Make your bed.
Yes, at the risk of triggering memories of irritating demands made by your parent or caregiver, current demands if you’re a teenager, we are seriously suggesting that you make your bed.
And we have a really good reason for this suggestion. We believe you will feel better when your bed’s made. And when you feel better, you think better, and do better.
It’s been something of a theme this month with client work, a sneaking sense of disorder, an un-ease. Maybe it has to do with settling back into the post-holiday routine. A lot of us feel we are back to work, back to school, back to the darn Winter. A lot of us are a little fed up and finding it hard to say goodbye to the longer days, sunshine-filled, slightly-more-relaxed Summer days. (Okay, ‘sunshine filled’ depending where you live… !)But you get the idea. At any rate, most of us are resisting the transition because we know what’s coming (shorter days, colder weather). We are resisting it, rebelling even, and that usually brings a sense of disorder, un-ease.
I spoke with someone last week who’s struggle is how to be nicer to herself. She was quite mean to herself, and she is not a mean person. Quite the opposite actually – she is the epitome of kindness. But she is kinder to others than to herself, as many of us are.
So the question for her was –” is there one easy thing I can do to start to be nicer to me?” What might feel nice, for example, to come home to after a long day at work? And boom! The answer came – a nicely made bed. The meaning of this, for her, was quite simple and very relatable: an inviting, peaceful, restful place that needed no work, that was ready to accept her tired body and carry her off to sleep.
Ahhhhhhhhhh. (We’re feeling more relaxed just saying those words.)
Now, the idea of making one’s bed before leaving for the day being therapeutic is not just an isolated notion, something concocted in a therapy office in a small seaside Irish town last week. Indeed, there is research to back this up. We won’t bore you with academia but (very) briefly: In one study called “Home Tours Correlate With Daily Patterns of Mood and Cortisol” published in the Personality and Social Psychology Bulletin researchers concluded that “.. perceiving one’s home as being cluttered or unfinished could directly trigger stress reactions and depressed mood, whereas viewing the home as more restorative might alleviate these negative states”.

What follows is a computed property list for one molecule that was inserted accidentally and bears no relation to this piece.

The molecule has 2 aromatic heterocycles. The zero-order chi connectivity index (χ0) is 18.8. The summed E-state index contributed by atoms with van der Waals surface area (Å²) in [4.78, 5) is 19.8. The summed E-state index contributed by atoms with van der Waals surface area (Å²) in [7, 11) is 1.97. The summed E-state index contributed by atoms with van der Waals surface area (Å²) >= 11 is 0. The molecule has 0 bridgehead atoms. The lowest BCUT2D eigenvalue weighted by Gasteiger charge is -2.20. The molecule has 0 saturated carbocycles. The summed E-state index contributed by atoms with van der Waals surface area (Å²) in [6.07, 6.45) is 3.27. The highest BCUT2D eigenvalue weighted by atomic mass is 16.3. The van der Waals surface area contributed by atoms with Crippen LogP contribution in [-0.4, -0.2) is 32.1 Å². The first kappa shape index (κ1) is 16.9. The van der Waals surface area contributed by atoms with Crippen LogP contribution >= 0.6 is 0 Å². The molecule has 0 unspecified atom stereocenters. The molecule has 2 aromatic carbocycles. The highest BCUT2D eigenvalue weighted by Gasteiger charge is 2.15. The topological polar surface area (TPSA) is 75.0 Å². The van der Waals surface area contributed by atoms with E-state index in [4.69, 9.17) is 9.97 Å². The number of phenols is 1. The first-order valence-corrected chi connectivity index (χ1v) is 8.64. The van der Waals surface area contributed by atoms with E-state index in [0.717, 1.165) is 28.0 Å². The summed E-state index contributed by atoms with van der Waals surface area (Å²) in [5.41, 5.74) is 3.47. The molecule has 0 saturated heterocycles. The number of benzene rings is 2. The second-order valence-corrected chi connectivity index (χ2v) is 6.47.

In other words, ‘tidy home = tidy mind’
Charles Duhigg (here’s a clip of him speaking about his work) author of “The Power of Habit” also argues that making your bed daily is correlated with higher productivity and higher levels of happiness. Forming the simple habit of putting your clothes away every night (on the floor doesn’t count!!) and making your bed every morning can shape us into a more productive person! One can argue that this is a correlation, not necessarily a causation. If you spotted that you are indeed correct – but here’s a suggestion: see how it feels.
And Duhigg is not the only person to put this argument/observation forward. Here’s another piece we found on Lifehacker. Habits that involve even small amounts organization help us to feel achievement, control, clear, ready. Organizing your environment around you right from start of your day will facilitate a feeling of preparedness and control. And having a restful uncluttered space to return to just, feels good – it’s a reward. Especially after an awful day. You won’t be moaning to yourself about the crumpled sheets and the mess on the floor, which for some of us spirals quickly to shame, irritation and self criticism. You get to avoid all that by taking a few minutes, maybe just one minute to set this treat up for yourself.
And you can have yourself to thank (because you made that bed yourself, you go-getter you) – a double win!
In summary, our earth-shattering, world-changing mental health advice for the week is this:
…Make your bed!
At the end of the day, you can thank yourself for creating this haven you have created. Then smile smugly, snuggle in and sleep well.
(Side note: Tanya wonders if one had a housekeeper to actually make one’s bed every day..well.. she’d like to see if it would have similarly amazing mood enhancing effects.. in the interests of academic research.. So she’s available to any PhD students interested in exploring this).
(side side note – although, then again there’s this... LOL)